By Brent Sutherland
Friday 9th May 2003
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Office 2003 will this time have a new set of challenges to overcome to persuade IS managers and financial controllers to stump up to upgrade everyone, particularly as many seem perfectly happy with Office XP, Office 2000, or even Office 98.
Of course, those organisations that bought into Microsoft's revenue in advance licensing scheme, otherwise known as Software Assurance, will get the upgrade whether they want it or not, having already paid for it last year. For this they will get Word, Excel, Outlook, PowerPoint, Access, Publisher, Business Contact Manager, XML support, information rights management content creation and authoring, and new Microsoft application InfoPath.
Well, doesn't that all make you just drool with anticipation.
Leaving aside the cynicism over Office Suite bloat, I'm sure there will be nuggets of really useful improved functionality in all that InfoPath, for instance, improves the ease of sharing information from a number of document types by using the XML capabilities to be provided in Office.
But does Microsoft really think every user needs all this stuff? Most need Outlook, Word and Excel at most and usually only the most basic functionality in those. That is why, apart from sheer bloody mindedness over Microsoft's high-handed approach to licensing, so many organisations are looking to consider more carefully what options, if any, they want to pursue for desktop productivity software.
Many have been seeing the keen pricing of Sun Microsystems' Star Office (whether on Windows or Linux) or the open source OpenOffice as attractive, albeit with understandable caution about committing to Linux (although every month the arguments against that reduce).
A recent announcement from IBM on the next version of its WebSphere portal product puts a whole new set of options into play, which potentially other vendors could adopt, giving companies new choices. But first, it is worth reflecting on the increasing importance of portal products within the IT environment.
Generically, portal is a term referring to a website gateway to a consolidated set of information and access to other sites. Yahoo! was one of the first general purpose portals, for example.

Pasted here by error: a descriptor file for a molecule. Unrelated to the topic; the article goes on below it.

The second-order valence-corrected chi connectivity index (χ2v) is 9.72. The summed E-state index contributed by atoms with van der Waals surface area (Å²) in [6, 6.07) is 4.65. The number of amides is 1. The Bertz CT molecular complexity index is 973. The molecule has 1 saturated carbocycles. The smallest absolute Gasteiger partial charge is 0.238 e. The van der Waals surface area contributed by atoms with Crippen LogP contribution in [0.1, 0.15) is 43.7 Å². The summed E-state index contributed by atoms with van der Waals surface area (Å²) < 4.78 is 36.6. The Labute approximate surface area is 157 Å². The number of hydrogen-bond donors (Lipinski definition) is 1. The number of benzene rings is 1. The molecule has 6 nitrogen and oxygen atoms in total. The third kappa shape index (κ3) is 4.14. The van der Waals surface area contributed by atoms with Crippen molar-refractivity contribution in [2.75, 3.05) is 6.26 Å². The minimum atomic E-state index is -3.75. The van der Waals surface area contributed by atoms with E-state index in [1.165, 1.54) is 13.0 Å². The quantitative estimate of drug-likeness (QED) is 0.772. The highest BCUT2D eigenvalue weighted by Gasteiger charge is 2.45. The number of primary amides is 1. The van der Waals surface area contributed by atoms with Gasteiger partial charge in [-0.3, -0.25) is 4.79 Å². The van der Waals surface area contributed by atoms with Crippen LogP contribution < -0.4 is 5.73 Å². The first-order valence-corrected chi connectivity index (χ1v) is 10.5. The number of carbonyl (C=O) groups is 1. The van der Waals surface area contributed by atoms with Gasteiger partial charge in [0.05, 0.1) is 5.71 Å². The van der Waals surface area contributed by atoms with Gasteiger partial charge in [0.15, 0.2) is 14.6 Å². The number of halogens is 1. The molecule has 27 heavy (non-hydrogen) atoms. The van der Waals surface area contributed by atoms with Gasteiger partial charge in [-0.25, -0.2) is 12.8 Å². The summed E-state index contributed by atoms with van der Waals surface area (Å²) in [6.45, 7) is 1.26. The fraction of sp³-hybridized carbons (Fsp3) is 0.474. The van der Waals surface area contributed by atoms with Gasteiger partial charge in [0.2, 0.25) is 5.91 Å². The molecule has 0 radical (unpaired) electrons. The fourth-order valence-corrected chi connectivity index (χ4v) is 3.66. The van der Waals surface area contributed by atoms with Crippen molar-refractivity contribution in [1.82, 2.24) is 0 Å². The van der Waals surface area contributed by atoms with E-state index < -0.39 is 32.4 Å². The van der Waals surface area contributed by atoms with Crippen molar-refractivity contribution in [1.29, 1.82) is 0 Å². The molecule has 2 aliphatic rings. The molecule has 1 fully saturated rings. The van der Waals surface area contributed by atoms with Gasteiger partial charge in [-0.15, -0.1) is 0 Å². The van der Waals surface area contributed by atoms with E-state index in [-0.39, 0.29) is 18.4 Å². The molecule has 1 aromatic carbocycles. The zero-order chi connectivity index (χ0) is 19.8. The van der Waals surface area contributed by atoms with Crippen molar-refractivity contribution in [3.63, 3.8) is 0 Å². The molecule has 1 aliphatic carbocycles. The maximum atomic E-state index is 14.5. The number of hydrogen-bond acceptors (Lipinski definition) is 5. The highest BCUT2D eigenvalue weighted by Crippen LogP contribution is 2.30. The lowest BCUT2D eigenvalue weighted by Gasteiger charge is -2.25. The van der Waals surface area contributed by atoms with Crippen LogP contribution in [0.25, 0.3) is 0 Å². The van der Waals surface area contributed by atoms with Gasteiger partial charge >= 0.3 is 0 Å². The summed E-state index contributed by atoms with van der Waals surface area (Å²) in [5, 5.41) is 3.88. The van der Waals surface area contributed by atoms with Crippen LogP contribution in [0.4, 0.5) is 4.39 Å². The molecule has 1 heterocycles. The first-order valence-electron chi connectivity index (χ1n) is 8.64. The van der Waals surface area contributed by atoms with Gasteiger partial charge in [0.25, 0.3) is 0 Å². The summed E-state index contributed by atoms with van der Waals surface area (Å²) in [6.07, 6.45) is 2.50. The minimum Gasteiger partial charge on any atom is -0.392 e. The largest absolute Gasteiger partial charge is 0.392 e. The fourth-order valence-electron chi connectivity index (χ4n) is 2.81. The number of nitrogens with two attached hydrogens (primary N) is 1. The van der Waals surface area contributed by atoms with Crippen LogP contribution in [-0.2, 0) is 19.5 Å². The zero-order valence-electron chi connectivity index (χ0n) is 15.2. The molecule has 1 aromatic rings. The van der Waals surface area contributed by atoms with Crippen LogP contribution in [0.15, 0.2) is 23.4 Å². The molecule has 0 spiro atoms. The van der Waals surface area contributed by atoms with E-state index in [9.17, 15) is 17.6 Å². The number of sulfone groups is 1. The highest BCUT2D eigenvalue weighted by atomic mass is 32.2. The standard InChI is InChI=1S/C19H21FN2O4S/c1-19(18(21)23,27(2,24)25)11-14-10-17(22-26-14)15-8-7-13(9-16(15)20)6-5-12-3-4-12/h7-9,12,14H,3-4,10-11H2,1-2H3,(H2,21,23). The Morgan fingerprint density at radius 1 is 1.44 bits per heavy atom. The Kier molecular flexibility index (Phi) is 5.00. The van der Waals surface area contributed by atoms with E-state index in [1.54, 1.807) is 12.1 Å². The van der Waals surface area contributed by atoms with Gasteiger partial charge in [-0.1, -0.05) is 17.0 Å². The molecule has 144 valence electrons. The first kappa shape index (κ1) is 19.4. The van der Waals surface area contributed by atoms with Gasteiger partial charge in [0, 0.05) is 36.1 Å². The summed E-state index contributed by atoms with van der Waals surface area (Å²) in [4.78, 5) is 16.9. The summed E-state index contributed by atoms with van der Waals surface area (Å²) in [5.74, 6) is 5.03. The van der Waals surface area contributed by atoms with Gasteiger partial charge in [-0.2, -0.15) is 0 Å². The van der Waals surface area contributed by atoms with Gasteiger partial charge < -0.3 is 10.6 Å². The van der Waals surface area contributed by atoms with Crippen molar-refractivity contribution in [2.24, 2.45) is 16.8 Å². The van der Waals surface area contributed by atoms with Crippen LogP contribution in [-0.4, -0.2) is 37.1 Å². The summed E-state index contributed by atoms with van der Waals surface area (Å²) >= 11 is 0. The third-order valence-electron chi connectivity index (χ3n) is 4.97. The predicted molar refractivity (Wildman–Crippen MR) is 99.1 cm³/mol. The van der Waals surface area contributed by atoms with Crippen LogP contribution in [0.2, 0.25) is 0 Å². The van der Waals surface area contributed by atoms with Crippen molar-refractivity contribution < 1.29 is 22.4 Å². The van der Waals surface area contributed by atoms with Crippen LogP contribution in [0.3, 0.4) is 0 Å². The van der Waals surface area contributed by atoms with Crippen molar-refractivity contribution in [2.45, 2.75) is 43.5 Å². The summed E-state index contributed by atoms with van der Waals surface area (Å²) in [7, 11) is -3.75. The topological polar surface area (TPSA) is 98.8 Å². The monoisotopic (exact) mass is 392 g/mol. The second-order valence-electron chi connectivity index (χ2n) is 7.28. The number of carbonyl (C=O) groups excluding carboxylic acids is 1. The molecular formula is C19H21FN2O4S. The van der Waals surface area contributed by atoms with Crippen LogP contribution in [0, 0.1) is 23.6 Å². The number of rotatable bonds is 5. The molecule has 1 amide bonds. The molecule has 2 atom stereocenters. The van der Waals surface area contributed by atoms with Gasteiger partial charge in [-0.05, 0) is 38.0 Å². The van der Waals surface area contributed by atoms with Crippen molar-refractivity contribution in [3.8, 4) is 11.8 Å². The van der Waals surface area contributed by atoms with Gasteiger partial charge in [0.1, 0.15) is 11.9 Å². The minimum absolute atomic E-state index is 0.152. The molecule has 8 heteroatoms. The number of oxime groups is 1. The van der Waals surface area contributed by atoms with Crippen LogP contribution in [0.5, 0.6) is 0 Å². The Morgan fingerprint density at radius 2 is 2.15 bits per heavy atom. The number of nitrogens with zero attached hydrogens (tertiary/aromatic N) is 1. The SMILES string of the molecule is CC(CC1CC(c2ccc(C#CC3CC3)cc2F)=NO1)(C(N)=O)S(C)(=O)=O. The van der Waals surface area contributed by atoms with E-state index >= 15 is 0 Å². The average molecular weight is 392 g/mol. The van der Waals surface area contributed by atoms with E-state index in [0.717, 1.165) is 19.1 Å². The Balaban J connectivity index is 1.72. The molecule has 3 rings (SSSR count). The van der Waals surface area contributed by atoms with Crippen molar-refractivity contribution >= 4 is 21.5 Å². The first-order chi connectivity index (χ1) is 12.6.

As organisations build intranets for staff (and sometimes customer) access, they find the size and complexity quickly becomes difficult to maintain and challenging for users to find the information they want. A number of vendors therefore have developed products to support this, with each providing varying capabilities for indexing and organising information, providing access to it by classifications and search, allowing personalisation of the experience to the user's needs, supporting collaboration, and access to or integration of applications. IBM's portal product is a component of its WebSphere web services and application integration product.
For WebSphere Portal Version 5 due to ship mid-2003, IBM is including basic presentation, word processing and spreadsheet capabilities as lightweight, browser-based components. This means as you need the functionality, it is there, from your browser, without having to leave the portal to fire up another application such as MS Office.
That "stickability" the extent to which you can do everything you need to do without leaving the portal is one of the most desirable attributes of a good portal (whether internal within an organisation, or public like Yahoo!). WebSphere Portal documents will be compatible with the MS Office proprietary file formats, so Office documents will also be able to be viewed in the portal.
IBM is of course able to do this relatively easily through its ownership of the Lotus SmartSuite desktop applications suite, one of the losers in the previous office wars to Microsoft.
So if you are a WebSphere Portal user, why would you want MS Office for most of your staff who only need the basic functionality? We don't know yet how much that "basic" functionality really is, although one report puts it at 80% of what most people use.
Now, while it might have been relatively easy for IBM to do this, how might other portal vendors react? Well, it may be that Microsoft has offered those vendors a helping hand by XML-enabling Office 2003, making it far easier for anyone to share and integrate Office documents with other applications, although it might be expected that Microsoft's XML schemas will have their own quirks to them.
Another approach may be through OpenOffice as its licence apparently provides access to Microsoft proprietary formats. Whatever happens with these, it appears this may be the verge of a new era for desktop productivity applications. The promise of web services and computing on demand, at least for those with high-speed access to an application server, is that you access and use only what you need, when you need it, and pay accordingly.
If this is realised, it may be a serious challenge to Microsoft's Office model that is so financially lucrative at 51% of profits for the six months ended December 2002 (from 29% of revenue).
Brent Sutherland is an independent IT consultant and can be contacted at brent.sutherland@ gofers.co.nz
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